Richard Robbins

Remains of the Day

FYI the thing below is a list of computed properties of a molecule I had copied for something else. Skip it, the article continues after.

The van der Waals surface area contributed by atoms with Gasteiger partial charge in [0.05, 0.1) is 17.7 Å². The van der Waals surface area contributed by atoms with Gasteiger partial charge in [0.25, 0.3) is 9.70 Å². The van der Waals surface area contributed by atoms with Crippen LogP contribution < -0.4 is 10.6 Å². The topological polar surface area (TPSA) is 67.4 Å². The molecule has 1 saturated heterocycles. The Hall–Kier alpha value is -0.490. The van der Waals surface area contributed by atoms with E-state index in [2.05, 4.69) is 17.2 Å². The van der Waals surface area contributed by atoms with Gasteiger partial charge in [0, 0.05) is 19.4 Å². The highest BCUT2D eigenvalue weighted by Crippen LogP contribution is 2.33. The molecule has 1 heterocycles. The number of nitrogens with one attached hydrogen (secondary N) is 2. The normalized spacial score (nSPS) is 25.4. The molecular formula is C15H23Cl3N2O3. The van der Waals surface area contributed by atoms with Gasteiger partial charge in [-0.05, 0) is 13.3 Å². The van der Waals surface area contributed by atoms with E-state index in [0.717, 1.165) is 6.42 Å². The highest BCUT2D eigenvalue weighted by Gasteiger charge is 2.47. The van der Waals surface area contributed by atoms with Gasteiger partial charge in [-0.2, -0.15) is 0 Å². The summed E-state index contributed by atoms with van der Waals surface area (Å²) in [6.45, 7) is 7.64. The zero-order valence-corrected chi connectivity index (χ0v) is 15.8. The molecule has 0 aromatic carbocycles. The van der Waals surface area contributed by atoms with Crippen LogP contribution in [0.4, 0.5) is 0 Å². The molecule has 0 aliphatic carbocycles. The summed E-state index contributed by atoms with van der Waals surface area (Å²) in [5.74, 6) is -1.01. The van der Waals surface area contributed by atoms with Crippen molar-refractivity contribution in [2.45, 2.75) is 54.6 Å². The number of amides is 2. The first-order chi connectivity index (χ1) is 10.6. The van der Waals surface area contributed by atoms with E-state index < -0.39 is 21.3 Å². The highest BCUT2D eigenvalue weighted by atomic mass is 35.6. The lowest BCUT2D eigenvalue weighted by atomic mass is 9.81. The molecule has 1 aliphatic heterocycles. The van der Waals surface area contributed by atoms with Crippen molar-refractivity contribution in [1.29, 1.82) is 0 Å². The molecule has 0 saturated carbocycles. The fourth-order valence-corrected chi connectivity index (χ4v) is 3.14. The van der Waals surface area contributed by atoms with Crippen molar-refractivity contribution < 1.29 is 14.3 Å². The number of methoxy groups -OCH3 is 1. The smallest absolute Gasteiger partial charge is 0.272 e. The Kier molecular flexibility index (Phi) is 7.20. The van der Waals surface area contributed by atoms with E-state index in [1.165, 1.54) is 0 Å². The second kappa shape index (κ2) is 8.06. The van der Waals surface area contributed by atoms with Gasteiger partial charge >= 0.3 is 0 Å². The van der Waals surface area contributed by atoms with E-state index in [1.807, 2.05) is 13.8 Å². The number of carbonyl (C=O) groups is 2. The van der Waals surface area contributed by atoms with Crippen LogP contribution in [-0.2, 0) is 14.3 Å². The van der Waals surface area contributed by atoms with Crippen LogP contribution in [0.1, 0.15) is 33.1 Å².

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Repetition is the conceptual foundation of Richard Robbins' austere incidental composition for The Remains of the Day, James Ivory's 1993 film adaptation of the Kazuo Ishiguro novel about an emotionally guarded butler. In an attempt to represent musically the butler's compulsive devotion to custom and ritual, Robbins populates his score with cyclical melodic lines that are repeated methodically throughout the film, occasionally building in intensity to convey suspense. It is an effective strategy for the film, which earned eight Academy Award nominations, including one for Robbins. But if repetition is one of the score's strengths, it's also the source of its greatest weakness. The problem is that Robbins is not only repeating himself within this particular score, he's also repeating musical ideas and phrases from his previous works. After more than ten scores for Merchant Ivory Productions, Robbins begins to seem like a one-note composer. Of course, this may have something to do with the repetition of the projects to which he is assigned; how much room for variety can there be in a series of films about the negative consequences of British formality and emotional constraint? But that seems like an inadequate excuse. Taken on its own merits, Robbins' work on The Remains of the Day is quite effective, if somewhat bland when heard outside the context of the film. But his particular brand of repetition is beginning to get repetitive.

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